You can’t really spot them — they look like everyone else.
Their demeanor, amiability, and snorkeling skills do not differ markedly from those of other passengers, and while some of them speak with a certain recognizable nasality, others sport exotic accents.
Yet somehow you know. And when a chance word or fleeting look of recognition gives it away, the floodgates open and the commonalities come pouring out — some subtle, some more effusive.
So I learned on my recent Caribbean cruise, where Jews appeared to my right and to my left, forward and aft. Not on the islands themselves, of course, but among fellow passengers. (I, for one, could never live on an island. Far too quiet for my liking. Just how much idyllic beauty can you take? )
With the posh British couple sitting at the next table, the “tell” was my inadvertent use, and subsequent explanation, of the word “ema” for mother, and the immediate (almost whispered) “I know” from the BBC-voiced woman sitting across from me. When I later told that same woman that I hadn’t yet gotten my sea legs and didn’t think I could eat, she said “bubbelah, you have to eat,” never once losing her vocal elegance.
Of course, the Bronx-turned-Long-Island couple — well-traveled, athletic, and irrepressibly friendly — were a bit easier to spot, with accents betraying their origin and the word “Israel” slipping more than once into their animated conversation.
The New Jersey contingent — as different from one another as the towns they live in — were delightful company, though our conversations never once touched on the word “Jewish.” So how did I know? Ready warmth, wry sense of humor, intellectual curiosity. (I recognize that I sound like a Jewish chauvinist, but there it is. The only downside I could discern was, perhaps, a bit too much focus on name brands.)
As a group, I think, we bore out the findings of the 2013 Pew Research Center’s study on Jewish Americans. I have no doubt that had I steered the conversation to “being Jewish,” these fellow passengers would have declared their pride in our religion, and in the words of the study, “have a strong sense of belonging to the Jewish people.”
Of course, as the study also suggests, this may be due to the generally older nature of our cohort.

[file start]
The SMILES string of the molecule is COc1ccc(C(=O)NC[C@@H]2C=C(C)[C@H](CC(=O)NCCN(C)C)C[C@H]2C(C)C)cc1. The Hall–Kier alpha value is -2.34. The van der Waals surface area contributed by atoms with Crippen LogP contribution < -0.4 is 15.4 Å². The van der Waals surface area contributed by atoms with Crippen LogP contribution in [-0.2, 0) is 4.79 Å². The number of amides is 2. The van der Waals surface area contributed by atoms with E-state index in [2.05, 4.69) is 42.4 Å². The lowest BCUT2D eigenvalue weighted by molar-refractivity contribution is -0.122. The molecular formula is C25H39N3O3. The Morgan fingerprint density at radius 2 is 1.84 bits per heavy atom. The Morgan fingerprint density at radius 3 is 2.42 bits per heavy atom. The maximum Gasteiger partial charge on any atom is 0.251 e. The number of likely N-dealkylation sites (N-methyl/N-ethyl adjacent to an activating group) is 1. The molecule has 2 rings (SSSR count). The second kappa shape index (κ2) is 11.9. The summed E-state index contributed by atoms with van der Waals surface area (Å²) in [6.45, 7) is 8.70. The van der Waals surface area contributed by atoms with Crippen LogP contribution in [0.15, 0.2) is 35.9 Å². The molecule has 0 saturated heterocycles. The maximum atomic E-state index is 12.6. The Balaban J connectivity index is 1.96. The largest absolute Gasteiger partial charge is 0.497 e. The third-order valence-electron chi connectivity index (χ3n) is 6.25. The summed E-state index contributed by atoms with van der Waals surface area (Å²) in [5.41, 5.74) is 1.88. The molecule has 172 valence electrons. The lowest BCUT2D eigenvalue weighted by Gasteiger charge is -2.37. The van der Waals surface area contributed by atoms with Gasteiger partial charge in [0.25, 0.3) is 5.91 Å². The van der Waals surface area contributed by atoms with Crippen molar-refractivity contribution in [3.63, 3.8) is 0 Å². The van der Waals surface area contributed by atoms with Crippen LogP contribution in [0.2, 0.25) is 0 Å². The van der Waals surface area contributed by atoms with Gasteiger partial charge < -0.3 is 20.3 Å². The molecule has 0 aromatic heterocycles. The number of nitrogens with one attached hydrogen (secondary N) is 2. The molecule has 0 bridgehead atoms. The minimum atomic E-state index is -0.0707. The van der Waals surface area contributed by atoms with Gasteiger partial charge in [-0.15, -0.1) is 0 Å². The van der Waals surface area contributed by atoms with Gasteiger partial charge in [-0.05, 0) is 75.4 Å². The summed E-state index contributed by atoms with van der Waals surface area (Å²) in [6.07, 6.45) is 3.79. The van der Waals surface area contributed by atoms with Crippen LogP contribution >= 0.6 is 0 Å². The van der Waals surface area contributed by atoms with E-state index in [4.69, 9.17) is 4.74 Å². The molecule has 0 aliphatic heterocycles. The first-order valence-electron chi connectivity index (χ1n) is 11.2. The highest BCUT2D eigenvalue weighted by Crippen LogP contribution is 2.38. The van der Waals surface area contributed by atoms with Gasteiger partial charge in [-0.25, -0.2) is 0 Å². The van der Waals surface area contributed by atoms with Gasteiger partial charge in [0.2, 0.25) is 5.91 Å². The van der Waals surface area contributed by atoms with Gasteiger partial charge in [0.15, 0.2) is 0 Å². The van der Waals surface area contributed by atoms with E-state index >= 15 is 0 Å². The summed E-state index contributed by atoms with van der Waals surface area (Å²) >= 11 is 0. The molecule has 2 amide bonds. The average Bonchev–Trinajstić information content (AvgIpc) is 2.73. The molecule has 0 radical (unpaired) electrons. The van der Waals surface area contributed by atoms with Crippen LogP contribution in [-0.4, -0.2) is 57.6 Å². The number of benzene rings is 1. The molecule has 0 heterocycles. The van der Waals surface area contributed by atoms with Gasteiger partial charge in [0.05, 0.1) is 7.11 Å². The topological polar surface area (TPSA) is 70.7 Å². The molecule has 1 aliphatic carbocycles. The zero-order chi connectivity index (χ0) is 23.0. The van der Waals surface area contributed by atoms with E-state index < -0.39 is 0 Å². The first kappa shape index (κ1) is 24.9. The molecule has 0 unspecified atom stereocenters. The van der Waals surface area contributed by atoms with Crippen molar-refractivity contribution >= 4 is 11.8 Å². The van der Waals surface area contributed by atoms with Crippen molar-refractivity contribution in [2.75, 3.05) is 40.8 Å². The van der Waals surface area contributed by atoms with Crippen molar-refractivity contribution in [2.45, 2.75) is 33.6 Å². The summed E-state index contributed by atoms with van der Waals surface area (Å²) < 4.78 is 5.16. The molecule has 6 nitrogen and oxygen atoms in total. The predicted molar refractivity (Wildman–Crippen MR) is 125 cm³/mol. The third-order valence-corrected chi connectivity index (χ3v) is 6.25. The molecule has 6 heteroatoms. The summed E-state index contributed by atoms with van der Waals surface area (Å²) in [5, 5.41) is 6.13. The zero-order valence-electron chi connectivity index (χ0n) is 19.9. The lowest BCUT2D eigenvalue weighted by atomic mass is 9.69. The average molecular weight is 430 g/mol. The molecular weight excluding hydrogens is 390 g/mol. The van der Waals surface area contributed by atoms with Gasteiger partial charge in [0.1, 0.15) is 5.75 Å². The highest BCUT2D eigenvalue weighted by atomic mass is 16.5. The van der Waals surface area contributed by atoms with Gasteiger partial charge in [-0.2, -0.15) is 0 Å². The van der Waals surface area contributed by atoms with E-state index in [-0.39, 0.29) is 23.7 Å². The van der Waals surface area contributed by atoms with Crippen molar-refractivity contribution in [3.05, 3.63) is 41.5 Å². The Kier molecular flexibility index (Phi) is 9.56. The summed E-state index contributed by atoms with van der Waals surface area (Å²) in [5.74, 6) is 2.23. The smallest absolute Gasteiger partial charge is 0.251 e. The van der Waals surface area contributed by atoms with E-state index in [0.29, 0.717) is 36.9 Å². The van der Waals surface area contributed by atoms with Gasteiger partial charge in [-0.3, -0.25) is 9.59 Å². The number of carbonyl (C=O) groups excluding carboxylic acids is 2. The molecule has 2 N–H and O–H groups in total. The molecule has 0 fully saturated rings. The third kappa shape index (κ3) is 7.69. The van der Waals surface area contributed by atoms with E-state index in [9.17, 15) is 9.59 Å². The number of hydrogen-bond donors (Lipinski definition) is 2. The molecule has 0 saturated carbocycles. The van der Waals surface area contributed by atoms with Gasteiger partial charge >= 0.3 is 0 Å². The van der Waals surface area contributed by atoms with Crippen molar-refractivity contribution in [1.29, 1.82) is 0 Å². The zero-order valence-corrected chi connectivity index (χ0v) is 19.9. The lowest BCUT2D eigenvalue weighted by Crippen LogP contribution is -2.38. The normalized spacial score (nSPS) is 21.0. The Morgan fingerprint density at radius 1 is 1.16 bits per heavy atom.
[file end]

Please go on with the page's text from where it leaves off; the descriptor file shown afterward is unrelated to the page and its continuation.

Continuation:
In addition, I would suggest (as the study found) that most of my fellow Jewish passengers would describe their Judaism as a matter of ancestry and culture, rather than religion. In some cases, couples were clearly intermarried, as were their children.
One woman told me that her daughter blamed her own intermarriage on her mother, saying that had she been sent to a Jewish school, she likely would have made a different choice. “It’s your fault,” the daughter said.
Another traveler told me how much his son had enjoyed Camp Ramah, attending the Berkshires camp from an early age and making his first visit to Israel with them. (I don’t recall whether or not the father, or son, was intermarried.)
While I traveled as a vegetarian, it would appear my fellow Israelites did not, although at least one couple hastened to assure me that their house was strictly kosher. A delightful (non-Jewish) Norwegian-born woman — who was drawn to me because she had a friend named Lois back home — was especially intrigued by my being Jewish. I don’t think she has encountered many Jews, and she kept wondering at my good nature. If I were paranoid, I might think she expected Jews to be somewhat different.
The chef and wait staff were extremely solicitous, once I got them to understand that while I would eat salmon, I wouldn’t eat soup with a seafood base. I was directed to the vegetarian offerings every day, and the special island barbecues always included plain roasted potatoes and salads.
The barbecues — on a white beach, fronting turquoise waters, enhanced by the tropical rhythms of a steel drum band — smelled especially delicious.
“Aren’t you tempted?” asked one new friend. “Of course,” I mumbled, going off in search of another potato.